SOFTWARE IN PRACTICE
IT Quality Control
(Contrast with: quality management, quality assurance)
If we deliver on time, but the product has defects, we have not delivered on time.
IT Quality control is the process of testing software intensive systems to uncover defects and hence measuring actual quality. In the software development context test candidates can be specifications, design descriptions, code listings, executable software modules, units, subsystems or complete systems.
Quality Control Activities
Quality control activities should occur throughout the software development life cycle. The earlier defects are discovered the less expensive they are to fix.
Note that quality control metrics are used as an indicator of software development process effectiveness and act as a trigger for process improvement.
Measures of Software Quality
The most common measure of software quality is defect density expressed as defects per thousand lines of code. Defect density is measured at various points in the software product's life cycle. ISO/IEC 9126 Software engineering - Product quality1 provides many additional measures.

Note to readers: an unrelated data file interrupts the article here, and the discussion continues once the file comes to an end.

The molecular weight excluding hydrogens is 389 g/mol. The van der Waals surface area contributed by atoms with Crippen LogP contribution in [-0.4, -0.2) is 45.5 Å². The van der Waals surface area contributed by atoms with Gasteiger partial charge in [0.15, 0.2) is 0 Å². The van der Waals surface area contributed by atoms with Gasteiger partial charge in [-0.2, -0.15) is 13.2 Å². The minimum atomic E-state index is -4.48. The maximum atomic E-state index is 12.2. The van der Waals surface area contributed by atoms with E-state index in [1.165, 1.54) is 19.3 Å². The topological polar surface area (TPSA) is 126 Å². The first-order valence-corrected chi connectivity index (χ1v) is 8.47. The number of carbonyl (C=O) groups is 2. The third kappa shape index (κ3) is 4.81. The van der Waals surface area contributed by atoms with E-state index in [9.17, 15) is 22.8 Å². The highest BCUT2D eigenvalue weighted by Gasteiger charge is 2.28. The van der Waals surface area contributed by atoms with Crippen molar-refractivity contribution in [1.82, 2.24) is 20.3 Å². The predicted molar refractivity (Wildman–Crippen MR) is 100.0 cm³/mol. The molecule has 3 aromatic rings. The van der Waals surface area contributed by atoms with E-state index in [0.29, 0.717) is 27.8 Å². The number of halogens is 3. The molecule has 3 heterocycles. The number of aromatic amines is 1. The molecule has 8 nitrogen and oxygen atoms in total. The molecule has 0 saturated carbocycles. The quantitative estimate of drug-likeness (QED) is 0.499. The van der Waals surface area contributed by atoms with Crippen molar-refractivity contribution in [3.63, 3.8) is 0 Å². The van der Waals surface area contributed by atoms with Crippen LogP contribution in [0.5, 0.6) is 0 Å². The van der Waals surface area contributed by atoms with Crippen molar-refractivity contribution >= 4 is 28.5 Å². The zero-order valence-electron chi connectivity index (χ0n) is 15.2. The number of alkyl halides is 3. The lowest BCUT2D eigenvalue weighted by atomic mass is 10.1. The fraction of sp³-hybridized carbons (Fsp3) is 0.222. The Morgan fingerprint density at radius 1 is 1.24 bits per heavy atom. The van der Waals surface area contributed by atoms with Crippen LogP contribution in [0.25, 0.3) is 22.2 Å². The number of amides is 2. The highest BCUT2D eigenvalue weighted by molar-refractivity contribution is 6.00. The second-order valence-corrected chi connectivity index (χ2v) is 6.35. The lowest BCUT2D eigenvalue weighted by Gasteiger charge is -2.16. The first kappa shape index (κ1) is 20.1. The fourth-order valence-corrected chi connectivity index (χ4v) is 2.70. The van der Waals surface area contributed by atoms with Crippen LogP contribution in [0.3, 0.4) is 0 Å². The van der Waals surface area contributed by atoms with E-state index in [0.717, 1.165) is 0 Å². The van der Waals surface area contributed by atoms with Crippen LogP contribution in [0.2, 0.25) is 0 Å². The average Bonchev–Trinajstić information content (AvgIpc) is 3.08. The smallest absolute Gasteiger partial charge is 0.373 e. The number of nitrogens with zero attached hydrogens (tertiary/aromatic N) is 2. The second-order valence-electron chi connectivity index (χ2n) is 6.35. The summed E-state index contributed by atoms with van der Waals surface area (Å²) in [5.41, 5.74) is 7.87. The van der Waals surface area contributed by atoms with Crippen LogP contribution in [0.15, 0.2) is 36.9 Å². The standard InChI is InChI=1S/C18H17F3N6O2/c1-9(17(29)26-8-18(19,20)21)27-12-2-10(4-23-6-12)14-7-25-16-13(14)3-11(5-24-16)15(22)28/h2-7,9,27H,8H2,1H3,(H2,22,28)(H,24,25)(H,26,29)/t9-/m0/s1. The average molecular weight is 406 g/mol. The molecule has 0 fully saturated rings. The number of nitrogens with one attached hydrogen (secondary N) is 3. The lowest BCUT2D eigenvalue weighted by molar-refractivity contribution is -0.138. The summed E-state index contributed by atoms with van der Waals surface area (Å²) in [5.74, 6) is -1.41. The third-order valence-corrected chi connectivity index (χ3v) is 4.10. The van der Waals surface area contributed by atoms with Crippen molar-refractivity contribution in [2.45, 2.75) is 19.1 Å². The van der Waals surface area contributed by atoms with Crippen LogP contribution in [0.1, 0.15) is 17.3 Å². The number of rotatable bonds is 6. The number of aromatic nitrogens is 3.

The defect density of delivered software is a simple number by which a software development organisation can be judged. All software development managers should know how their group rates.
Where: KLOC = Thousand Lines of Code NDT = Number of Defects Detected in Testing NDO = Number of Defects Detected in Operation
Software Quality Benchmarks
When defining software quality control limits, what are reasonable values for defect densities? When should we decide that our software development process is out of control and needs serious improvement? At what point should a customer reject a custom developed software product if failures are experienced in operation?
This is a difficult question as tolerable defect densities in software vary widely as a function of application type and criticality. For example we routinely tolerate high defect densities in word processing software whereas the avionics software that controls flight surfaces in an aircraft must have extremely low (or zero) defect densities in delivered software. Valid comparisons of defect densities across application domains and organisations are also hampered by variations in the process of defect classification and data analysis methods. Organisations are also understandably reticent to air their dirty linen and share defect density metrics.
In his book Code Complete2 Steve McConnell goes out on a limb and provides the following guidelines: